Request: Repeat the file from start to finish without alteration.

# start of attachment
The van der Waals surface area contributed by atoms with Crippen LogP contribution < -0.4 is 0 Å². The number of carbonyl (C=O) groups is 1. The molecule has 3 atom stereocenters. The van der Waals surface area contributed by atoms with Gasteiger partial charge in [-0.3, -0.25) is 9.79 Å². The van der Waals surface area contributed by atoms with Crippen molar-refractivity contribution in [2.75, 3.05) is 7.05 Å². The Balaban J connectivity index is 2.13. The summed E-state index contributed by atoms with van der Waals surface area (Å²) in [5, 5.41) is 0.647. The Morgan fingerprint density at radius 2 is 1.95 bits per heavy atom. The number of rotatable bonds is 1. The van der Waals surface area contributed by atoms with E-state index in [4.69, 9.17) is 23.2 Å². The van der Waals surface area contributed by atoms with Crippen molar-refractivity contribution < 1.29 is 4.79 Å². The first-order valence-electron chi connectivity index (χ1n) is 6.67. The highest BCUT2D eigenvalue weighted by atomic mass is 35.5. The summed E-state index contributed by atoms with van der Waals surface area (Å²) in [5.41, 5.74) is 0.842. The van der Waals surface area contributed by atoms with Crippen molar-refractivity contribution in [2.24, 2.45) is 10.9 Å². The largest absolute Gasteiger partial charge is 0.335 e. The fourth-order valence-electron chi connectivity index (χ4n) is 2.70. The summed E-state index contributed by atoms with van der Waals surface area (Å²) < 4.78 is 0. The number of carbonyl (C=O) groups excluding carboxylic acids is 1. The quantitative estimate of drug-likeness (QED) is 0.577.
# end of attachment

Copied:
The van der Waals surface area contributed by atoms with Crippen LogP contribution < -0.4 is 0 Å². The number of carbonyl (C=O) groups is 1. The molecule has 3 atom stereocenters. The van der Waals surface area contributed by atoms with Gasteiger partial charge in [-0.3, -0.25) is 9.79 Å². The van der Waals surface area contributed by atoms with Crippen molar-refractivity contribution in [2.75, 3.05) is 7.05 Å². The Balaban J connectivity index is 2.13. The summed E-state index contributed by atoms with van der Waals surface area (Å²) in [5, 5.41) is 0.647. The Morgan fingerprint density at radius 2 is 1.95 bits per heavy atom. The number of rotatable bonds is 1. The van der Waals surface area contributed by atoms with E-state index in [4.69, 9.17) is 23.2 Å². The van der Waals surface area contributed by atoms with Crippen molar-refractivity contribution < 1.29 is 4.79 Å². The first-order valence-electron chi connectivity index (χ1n) is 6.67. The highest BCUT2D eigenvalue weighted by atomic mass is 35.5. The summed E-state index contributed by atoms with van der Waals surface area (Å²) in [5.41, 5.74) is 0.842. The van der Waals surface area contributed by atoms with Crippen molar-refractivity contribution in [2.24, 2.45) is 10.9 Å². The largest absolute Gasteiger partial charge is 0.335 e. The fourth-order valence-electron chi connectivity index (χ4n) is 2.70. The summed E-state index contributed by atoms with van der Waals surface area (Å²) < 4.78 is 0. The number of carbonyl (C=O) groups excluding carboxylic acids is 1. The quantitative estimate of drug-likeness (QED) is 0.577.